BEY-Design can assist you in developing a strategy for data collection, verifying and complying with the new benchmarking ordinance. No time to waste, first reporting deadline is June 1, 2014.

 

Brief History

 

On September 11, 2013, the Chicago City Council voted 32 to 17 to approve the Building Energy Use Benchmarking Ordinance, which became effective on September 21, 2013. The City of Chicago joins eight other cities and two states that currently require energy benchmarking (New York City, Philadelphia, Washington, D.C., Minneapolis, Boston, Seattle, Austin and San Francisco and the States of California and Washington).

 

Under the Ordinance, approximately 3,500 residential, commercial and municipal buildings within Chicago, 50,000 gross square feet and greater, are required to track, verify and file energy consumption and report such data annually to the Chicago Commissioner of Business Affairs and Consumer Protection. The Commissioner will make building-specific energy use information available to the general public, current and prospective tenants, buyers and investors for all years after the initial reporting year.

 

The ordinance is intended to motivate building owners to develop a strategy and implement energy efficiency upgrades in order to save money, be more attractive to owners and tenants, and enhance the valuation of their property.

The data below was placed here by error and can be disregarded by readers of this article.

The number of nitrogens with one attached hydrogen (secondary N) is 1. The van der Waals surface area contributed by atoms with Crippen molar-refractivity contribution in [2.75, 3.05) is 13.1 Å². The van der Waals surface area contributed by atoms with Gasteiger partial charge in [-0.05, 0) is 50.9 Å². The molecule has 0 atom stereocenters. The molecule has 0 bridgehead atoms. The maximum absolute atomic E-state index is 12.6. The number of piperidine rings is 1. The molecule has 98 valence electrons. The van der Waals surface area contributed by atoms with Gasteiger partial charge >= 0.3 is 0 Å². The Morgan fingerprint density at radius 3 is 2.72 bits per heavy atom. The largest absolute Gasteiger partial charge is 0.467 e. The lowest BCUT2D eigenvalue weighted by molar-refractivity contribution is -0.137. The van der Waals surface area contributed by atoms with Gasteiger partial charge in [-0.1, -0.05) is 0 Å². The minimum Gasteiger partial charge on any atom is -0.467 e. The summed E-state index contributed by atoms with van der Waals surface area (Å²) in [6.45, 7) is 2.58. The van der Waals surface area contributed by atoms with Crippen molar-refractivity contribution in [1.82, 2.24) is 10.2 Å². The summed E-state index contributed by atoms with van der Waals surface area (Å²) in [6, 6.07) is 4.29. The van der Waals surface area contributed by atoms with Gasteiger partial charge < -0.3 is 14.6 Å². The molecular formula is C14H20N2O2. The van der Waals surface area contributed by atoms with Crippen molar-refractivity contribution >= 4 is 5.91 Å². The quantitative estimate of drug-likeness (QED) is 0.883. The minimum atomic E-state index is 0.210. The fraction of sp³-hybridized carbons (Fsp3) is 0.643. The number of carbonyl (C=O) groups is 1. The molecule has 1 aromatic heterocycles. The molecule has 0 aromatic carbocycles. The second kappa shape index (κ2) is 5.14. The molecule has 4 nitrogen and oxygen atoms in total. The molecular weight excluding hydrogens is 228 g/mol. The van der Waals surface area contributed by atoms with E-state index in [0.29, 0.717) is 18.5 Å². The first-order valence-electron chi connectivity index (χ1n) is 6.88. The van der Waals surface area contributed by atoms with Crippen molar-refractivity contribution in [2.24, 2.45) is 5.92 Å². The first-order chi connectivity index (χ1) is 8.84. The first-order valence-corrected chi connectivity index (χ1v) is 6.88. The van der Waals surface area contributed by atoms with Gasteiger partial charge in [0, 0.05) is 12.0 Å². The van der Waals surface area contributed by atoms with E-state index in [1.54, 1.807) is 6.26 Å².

Benchmarking Ordinance Overview

 

Key elements of the ordinance every building owner, property manager and tenant should know.

 

The first benchmarking reports are due according to the following schedule:

 

  • For covered buildings containing 250,000 gross square feet, or more, (referred to as “Group 1 covered buildings”), the first benchmarking report is due on June 1, 2014, except that the first benchmarking report for a Group 1 covered building with 10% or more residential occupancy is due on June 1, 2015.
  • For covered buildings containing between 50,000 and 250,000 gross square feet (referred to as “Group 2 covered buildings”), the first benchmarking report is due on June 1, 2015, except that the first benchmarking report for a Group 2 covered building with 10% or more residential occupancy is due on June 1, 2016.

 

The first benchmarking report for all covered buildings, and the benchmarking report for each third year thereafter, must be verified with an affidavit, signed and stamped by an Illinois-licensed architect, attesting to accuracy of data.

 

Buildings Subject to the Ordinance

 

The Ordinance applies to any building or group of buildings that have the same property identification number with 50,000 gross square feet or more.

 

However, buildings containing more than 10% “use” in the following classifications are excluded from the Ordinance: 

  • Class D open air assembly units
  • Class G industrial units
  • Class H storage units
  • Class I hazardous use units
  • Class J miscellaneous buildings and structures

 

All other buildings, with at least 50,000 gross square feet, are considered “covered buildings” and are therefore subject to the Ordinance, including the following: 

  • Class A: residential units (including condominium buildings, apartment buildings, Hotels, dormitories, etc.)